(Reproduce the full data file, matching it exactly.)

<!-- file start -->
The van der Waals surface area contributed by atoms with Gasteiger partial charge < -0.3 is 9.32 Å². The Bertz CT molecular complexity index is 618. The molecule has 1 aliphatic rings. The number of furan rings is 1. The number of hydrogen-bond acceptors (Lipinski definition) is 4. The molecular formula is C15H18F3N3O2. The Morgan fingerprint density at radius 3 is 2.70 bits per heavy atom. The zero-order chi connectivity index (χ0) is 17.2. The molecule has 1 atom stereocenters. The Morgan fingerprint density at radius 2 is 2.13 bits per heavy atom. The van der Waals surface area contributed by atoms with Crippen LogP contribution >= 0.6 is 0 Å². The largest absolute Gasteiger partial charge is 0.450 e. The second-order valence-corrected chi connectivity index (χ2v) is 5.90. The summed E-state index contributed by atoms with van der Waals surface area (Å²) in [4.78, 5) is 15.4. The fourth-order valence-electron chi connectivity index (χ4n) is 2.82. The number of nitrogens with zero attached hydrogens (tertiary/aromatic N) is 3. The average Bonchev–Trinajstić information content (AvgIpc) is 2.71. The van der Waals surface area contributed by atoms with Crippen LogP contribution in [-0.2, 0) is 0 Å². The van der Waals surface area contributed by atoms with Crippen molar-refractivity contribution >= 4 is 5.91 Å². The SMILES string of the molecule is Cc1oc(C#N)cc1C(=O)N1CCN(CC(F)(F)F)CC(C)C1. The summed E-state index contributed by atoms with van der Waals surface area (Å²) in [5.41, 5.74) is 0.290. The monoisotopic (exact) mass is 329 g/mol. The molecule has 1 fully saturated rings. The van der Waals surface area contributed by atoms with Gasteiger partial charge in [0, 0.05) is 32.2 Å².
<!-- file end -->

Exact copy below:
The van der Waals surface area contributed by atoms with Gasteiger partial charge < -0.3 is 9.32 Å². The Bertz CT molecular complexity index is 618. The molecule has 1 aliphatic rings. The number of furan rings is 1. The number of hydrogen-bond acceptors (Lipinski definition) is 4. The molecular formula is C15H18F3N3O2. The Morgan fingerprint density at radius 3 is 2.70 bits per heavy atom. The zero-order chi connectivity index (χ0) is 17.2. The molecule has 1 atom stereocenters. The Morgan fingerprint density at radius 2 is 2.13 bits per heavy atom. The van der Waals surface area contributed by atoms with Crippen LogP contribution >= 0.6 is 0 Å². The largest absolute Gasteiger partial charge is 0.450 e. The second-order valence-corrected chi connectivity index (χ2v) is 5.90. The summed E-state index contributed by atoms with van der Waals surface area (Å²) in [4.78, 5) is 15.4. The fourth-order valence-electron chi connectivity index (χ4n) is 2.82. The number of nitrogens with zero attached hydrogens (tertiary/aromatic N) is 3. The average Bonchev–Trinajstić information content (AvgIpc) is 2.71. The van der Waals surface area contributed by atoms with Crippen LogP contribution in [-0.2, 0) is 0 Å². The van der Waals surface area contributed by atoms with Crippen molar-refractivity contribution >= 4 is 5.91 Å². The SMILES string of the molecule is Cc1oc(C#N)cc1C(=O)N1CCN(CC(F)(F)F)CC(C)C1. The summed E-state index contributed by atoms with van der Waals surface area (Å²) in [5.41, 5.74) is 0.290. The monoisotopic (exact) mass is 329 g/mol. The molecule has 1 fully saturated rings. The van der Waals surface area contributed by atoms with Gasteiger partial charge in [0, 0.05) is 32.2 Å².